Out of all the places, I find ARCs, I have to say Netgalley is my favorite site and the one I have the most success on when it comes to traditionally published ARCs. Getting started took a little time, I want to say over the first three or four months I was signed up I requested roughly twenty ARCs and was only approved for two.

If you start a Netgalley account I highly suggest you check out books that are available to “Read Now” and review them to keep a good percentage. Netgalley gives you a % score based on how many ARCs you’ve read, through them, versus how many reviews you’ve submitted. Netgalley recommends keeping your percentage at least at 80% to be in good standing.

Forever Publishing actually has a fantastic Instagram reel [6th from the left called Netgalley], which I highly suggest watching, where they explain what they’re looking for when it comes to people requesting their ARCs on Netgalley.

My tips for Netgalley are:

  • Never request more books than you can get read ahead of their release [If you average 1-4 books a month I’d recommend only requesting a couple that release in the same month.]
  • Keep track of when books release so you get your reviews out in a timely manner [I keep a list in my bullet journal of when I receive ARCs, when they’re set to release, when I finish reading them, and then mark when they’ve released, if I’ve posted my review.]
  • Every 2-4 weeks update your social media stats in your bio [it’s important that your bio on Netgalley lists your social media numbers for any book-related socials you have, no matter how big or small. At the top, I usually list my overall following (the accumulation of all my book socials) and then list each individual following.]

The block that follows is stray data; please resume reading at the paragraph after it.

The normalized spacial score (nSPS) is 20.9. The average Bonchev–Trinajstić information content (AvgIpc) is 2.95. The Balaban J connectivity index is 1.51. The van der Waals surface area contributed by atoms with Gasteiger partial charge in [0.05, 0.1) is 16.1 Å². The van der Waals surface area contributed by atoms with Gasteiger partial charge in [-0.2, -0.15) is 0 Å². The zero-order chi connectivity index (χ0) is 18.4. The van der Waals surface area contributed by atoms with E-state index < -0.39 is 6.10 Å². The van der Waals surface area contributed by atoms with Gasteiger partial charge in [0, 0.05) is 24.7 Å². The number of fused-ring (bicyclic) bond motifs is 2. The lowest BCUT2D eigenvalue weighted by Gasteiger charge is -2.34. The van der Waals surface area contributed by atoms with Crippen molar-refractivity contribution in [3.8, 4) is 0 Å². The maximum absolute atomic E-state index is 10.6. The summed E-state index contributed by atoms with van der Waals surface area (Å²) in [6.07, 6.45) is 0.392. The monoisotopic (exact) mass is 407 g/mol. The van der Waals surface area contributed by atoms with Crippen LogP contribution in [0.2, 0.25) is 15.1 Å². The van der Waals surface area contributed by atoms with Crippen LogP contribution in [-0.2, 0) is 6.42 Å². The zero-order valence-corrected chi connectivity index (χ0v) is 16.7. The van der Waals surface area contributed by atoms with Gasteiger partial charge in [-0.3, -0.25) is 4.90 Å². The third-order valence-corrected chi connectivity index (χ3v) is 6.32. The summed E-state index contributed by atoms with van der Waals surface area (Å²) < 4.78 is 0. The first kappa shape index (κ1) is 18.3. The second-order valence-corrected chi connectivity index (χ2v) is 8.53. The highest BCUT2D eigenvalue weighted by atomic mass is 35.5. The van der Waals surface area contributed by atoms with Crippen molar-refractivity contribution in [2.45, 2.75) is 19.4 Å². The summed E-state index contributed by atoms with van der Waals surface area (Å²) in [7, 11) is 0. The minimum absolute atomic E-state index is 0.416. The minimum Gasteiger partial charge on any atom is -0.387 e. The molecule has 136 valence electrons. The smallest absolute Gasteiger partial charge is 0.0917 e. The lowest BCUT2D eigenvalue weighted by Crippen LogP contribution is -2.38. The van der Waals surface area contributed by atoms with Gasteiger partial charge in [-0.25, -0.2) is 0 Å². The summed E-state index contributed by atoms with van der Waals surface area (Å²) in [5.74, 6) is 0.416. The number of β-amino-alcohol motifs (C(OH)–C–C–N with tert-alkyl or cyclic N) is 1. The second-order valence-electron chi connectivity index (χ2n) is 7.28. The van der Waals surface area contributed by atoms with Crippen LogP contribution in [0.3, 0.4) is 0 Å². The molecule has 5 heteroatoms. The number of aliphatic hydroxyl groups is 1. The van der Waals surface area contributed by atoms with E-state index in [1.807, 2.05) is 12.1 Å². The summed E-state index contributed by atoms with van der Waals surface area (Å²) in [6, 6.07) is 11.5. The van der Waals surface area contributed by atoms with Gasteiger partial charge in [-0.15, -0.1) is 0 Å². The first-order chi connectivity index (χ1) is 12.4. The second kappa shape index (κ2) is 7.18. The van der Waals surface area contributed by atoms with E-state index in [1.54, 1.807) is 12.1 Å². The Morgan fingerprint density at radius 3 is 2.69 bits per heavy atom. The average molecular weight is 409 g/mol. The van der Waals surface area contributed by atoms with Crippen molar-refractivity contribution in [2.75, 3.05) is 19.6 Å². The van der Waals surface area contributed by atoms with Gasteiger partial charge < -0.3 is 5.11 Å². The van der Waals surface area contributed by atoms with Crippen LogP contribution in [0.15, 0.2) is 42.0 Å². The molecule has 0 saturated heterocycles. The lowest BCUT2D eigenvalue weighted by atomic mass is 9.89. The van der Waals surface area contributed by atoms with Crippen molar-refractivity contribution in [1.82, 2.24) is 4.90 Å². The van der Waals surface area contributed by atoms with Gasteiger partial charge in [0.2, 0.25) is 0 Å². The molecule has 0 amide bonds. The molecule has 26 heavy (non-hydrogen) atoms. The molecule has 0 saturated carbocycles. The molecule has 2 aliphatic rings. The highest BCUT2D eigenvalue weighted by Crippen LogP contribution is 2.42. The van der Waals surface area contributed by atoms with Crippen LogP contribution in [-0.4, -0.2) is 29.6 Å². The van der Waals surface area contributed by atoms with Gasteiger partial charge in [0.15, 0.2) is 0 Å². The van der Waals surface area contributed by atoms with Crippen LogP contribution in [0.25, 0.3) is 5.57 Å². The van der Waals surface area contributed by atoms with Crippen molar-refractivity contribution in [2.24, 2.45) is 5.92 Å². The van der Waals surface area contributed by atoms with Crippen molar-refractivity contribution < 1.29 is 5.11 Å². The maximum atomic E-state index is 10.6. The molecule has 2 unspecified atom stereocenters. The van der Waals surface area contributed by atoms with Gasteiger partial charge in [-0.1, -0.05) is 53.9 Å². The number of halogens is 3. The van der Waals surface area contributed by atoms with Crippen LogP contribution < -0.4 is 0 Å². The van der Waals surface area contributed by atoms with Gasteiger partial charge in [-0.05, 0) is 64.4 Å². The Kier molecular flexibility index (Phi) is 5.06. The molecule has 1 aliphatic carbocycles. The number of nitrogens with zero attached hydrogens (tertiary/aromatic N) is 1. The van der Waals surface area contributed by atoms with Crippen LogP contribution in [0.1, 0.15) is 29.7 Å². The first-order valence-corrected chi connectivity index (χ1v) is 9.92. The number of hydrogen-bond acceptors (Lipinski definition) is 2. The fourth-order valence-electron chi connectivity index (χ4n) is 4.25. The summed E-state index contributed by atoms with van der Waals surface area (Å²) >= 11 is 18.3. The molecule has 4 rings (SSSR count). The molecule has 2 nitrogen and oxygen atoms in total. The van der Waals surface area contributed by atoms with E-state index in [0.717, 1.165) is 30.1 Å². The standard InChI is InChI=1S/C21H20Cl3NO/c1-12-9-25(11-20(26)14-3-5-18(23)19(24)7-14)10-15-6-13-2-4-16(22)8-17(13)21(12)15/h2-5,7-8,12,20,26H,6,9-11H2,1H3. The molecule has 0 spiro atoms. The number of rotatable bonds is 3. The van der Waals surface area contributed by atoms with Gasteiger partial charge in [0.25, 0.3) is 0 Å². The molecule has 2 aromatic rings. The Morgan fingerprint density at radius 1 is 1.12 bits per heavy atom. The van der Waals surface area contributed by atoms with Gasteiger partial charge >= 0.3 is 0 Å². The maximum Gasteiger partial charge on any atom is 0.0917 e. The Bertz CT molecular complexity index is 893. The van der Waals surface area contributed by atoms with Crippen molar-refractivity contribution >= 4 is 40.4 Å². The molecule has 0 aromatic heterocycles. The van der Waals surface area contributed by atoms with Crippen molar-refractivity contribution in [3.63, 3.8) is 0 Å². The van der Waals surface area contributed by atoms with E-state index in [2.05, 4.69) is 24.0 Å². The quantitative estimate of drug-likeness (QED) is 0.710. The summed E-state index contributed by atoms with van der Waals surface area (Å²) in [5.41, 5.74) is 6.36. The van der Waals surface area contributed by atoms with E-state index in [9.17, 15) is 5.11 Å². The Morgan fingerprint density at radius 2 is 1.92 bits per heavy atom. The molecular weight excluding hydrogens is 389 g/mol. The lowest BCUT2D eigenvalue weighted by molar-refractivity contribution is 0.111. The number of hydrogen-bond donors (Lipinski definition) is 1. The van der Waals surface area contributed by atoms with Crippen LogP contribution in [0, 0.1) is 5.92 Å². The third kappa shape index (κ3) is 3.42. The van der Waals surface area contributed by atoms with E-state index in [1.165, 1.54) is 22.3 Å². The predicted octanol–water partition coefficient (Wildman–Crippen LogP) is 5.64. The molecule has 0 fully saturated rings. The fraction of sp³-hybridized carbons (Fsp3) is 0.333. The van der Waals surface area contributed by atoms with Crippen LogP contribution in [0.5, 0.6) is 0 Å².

• Don’t be discouraged if you keep requesting and aren’t getting approved. [Even now, roughly a year or so into being on Netgalley and having a decent following on socials, I don’t get approved for most ARCs I request.]

Goodreads

Everyday books get added to the Goodreads giveaway page, a lot of them are ARCs of upcoming releases and some are finished copies. You can narrow down your results by genre and can even select if you only want to see Print Only, or Kindle Only, versions of books.

I first started entering their giveaways about two years ago and so far I’ve won seven physical copies of books [4 ARCs and two finished copy] and five Kindle copies. When you enter a giveaway it automatically adds the book to your “to-read” shelf and then if there’s another giveaway involving that book, and you didn’t already win a copy, you’ll get an email alerting you of the new giveaway.


Another way to get ARCs is to directly email the marketing team requesting a copy of the ARC, either physical or digital.

I currently am an Avon influencer and a St. Martin’s Press influencer so I get emails from them, here and there, alerting me of ARCs I can request from them but I’ve never directly emailed to request an ARC from a publisher I didn’t already have open communication with.